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New World School Grads Hope To Create TV Sitcom About Being Haitian In Miami

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For Edson Jean and Joshua Jean-Baptiste, the true story of Miami is made up of a million small vignettes of daily life that come together to create our collective reality.

The two New World School Of Arts graduates are Haitian Americans who want to tell a uniquely Miami tale of youth, sex, and technological obsession on television. And after a modest Kickstarter campaign success, the duo are well positioned to make their dream a reality.

"I feel like Miami is in a weird, almost adolescent phase where it's trying to find itself, alongside artistic relevance," Jean-Baptiste said. "This city has always been an escape for other people from other places, leaving the actual natives in the shadow."

Jean-Baptiste grew up in Miami and attended North Miami Beach Senior High School, where he "left alive, and with my hopes and dreams still intact." He ended up at the New World School where he both graduated from high school and received a college degree in acting.

While at New World, Jean-Baptiste roomed with Jean. A artistic partnership was born, as was an idea for a comedy show.

"The foundation comes from his real life experiences," Jean said of Jean-Baptiste, who was two years behind him at New World. "While in school, Josh struggled with women because he was the ideal nice guy. He would often come to me for woman advice. I would assist, but knowing how to execute a plan is a lot different than actually executing it. He would come back to me time after time and we would laugh together as he shared his stories of how he fucked it up this time. After a while I told him, 'We should write this, it's golden,'" Jean said.

Those experiences bred the basic concept for their tv project titled #Josh.

Jean explained it as being centered around a "digitally dependent Josh, [who] is forced to coexist with his promiscuous problematic cousin Wes, and face his fears of a human connection."

After raising just over $2,800 from a Kickstarter campaign at the time of this article's publication, the duo plans to film a quick "sizzle reel" in hopes of pitching the show to networks like HBO and Netflix. With Miami based 5k Productions on board, the team is excited about the future of creating a 30-minute show. They even already have the first season fully scripted.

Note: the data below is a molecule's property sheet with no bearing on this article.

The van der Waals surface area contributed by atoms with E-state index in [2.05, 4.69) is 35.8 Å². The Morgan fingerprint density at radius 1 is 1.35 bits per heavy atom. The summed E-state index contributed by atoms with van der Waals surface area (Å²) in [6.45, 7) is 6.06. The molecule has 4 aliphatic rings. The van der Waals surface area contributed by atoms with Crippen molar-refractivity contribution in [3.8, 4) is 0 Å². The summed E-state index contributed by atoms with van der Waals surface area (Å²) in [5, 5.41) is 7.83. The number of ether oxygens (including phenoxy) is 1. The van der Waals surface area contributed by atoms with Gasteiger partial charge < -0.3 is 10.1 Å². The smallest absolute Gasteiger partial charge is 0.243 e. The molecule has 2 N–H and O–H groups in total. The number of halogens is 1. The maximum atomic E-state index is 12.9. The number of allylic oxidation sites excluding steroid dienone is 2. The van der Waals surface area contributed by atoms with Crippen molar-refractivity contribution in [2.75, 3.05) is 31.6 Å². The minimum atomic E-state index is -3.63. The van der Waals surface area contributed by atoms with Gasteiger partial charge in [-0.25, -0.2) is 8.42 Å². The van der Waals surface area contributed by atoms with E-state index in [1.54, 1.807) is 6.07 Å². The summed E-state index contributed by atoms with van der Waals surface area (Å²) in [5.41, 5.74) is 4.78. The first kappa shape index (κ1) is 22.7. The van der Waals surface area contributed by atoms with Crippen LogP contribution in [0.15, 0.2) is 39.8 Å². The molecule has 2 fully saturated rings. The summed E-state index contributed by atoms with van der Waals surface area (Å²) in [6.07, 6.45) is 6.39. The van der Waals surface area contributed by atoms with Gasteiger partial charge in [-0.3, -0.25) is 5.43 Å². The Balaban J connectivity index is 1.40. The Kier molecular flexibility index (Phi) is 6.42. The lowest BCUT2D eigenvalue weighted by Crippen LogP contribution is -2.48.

"After we complete the sizzle reel that Miami is helping us fund, our producers will be well armed for securing the funding for the first season," Jean said. "Once funded, we will work with the amazing Greg Clark and Rob Morrison of 5K productions to produce that whole first season independently. Then, it's all about making the deal that works best for the show."

But while things may be looking up, more money will still be needed in order to make the show network quality.

"Thankfully we know a lot of actors that are more than willing to work with us for free, but working with a production company, [securing] equipment, and people to run, it costs a lot," Jean said. "Asking for favors so many times can only go so far, if you want something of quality."

While the show aspires to be a comedy program first and foremost, it also is trying to provide some insight into what being Haitian American is like in South Florida.

"It's everything to my work. The Haitian culture has framed me into the individual that I am," Jean said. "I have my mother to thank for that. So many Haitian Americans adopt the culture of our African-American brothers and forget where they come from."

You can learn more about #Josh and donate money to help them create the show by clicking here.

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